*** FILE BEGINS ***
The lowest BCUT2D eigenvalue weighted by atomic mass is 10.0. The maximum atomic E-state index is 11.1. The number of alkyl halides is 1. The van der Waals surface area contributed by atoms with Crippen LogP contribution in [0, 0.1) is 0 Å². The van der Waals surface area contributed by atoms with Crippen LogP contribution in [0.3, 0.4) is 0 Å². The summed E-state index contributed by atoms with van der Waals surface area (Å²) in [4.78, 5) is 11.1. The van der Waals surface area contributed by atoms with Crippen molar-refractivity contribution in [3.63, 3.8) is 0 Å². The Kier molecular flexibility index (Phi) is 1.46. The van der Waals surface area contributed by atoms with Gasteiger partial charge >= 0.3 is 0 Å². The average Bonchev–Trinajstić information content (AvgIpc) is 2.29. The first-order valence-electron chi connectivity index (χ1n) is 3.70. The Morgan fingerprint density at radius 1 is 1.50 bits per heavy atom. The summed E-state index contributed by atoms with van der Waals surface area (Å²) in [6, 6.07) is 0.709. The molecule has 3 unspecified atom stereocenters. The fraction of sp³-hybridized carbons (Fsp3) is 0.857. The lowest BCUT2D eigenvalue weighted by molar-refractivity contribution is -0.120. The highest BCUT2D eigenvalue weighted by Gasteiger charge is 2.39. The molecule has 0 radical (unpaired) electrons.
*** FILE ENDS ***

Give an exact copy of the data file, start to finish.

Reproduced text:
The lowest BCUT2D eigenvalue weighted by atomic mass is 10.0. The maximum atomic E-state index is 11.1. The number of alkyl halides is 1. The van der Waals surface area contributed by atoms with Crippen LogP contribution in [0, 0.1) is 0 Å². The van der Waals surface area contributed by atoms with Crippen LogP contribution in [0.3, 0.4) is 0 Å². The summed E-state index contributed by atoms with van der Waals surface area (Å²) in [4.78, 5) is 11.1. The van der Waals surface area contributed by atoms with Crippen molar-refractivity contribution in [3.63, 3.8) is 0 Å². The Kier molecular flexibility index (Phi) is 1.46. The van der Waals surface area contributed by atoms with Gasteiger partial charge >= 0.3 is 0 Å². The average Bonchev–Trinajstić information content (AvgIpc) is 2.29. The first-order valence-electron chi connectivity index (χ1n) is 3.70. The Morgan fingerprint density at radius 1 is 1.50 bits per heavy atom. The summed E-state index contributed by atoms with van der Waals surface area (Å²) in [6, 6.07) is 0.709. The molecule has 3 unspecified atom stereocenters. The fraction of sp³-hybridized carbons (Fsp3) is 0.857. The lowest BCUT2D eigenvalue weighted by molar-refractivity contribution is -0.120. The highest BCUT2D eigenvalue weighted by Gasteiger charge is 2.39. The molecule has 0 radical (unpaired) electrons.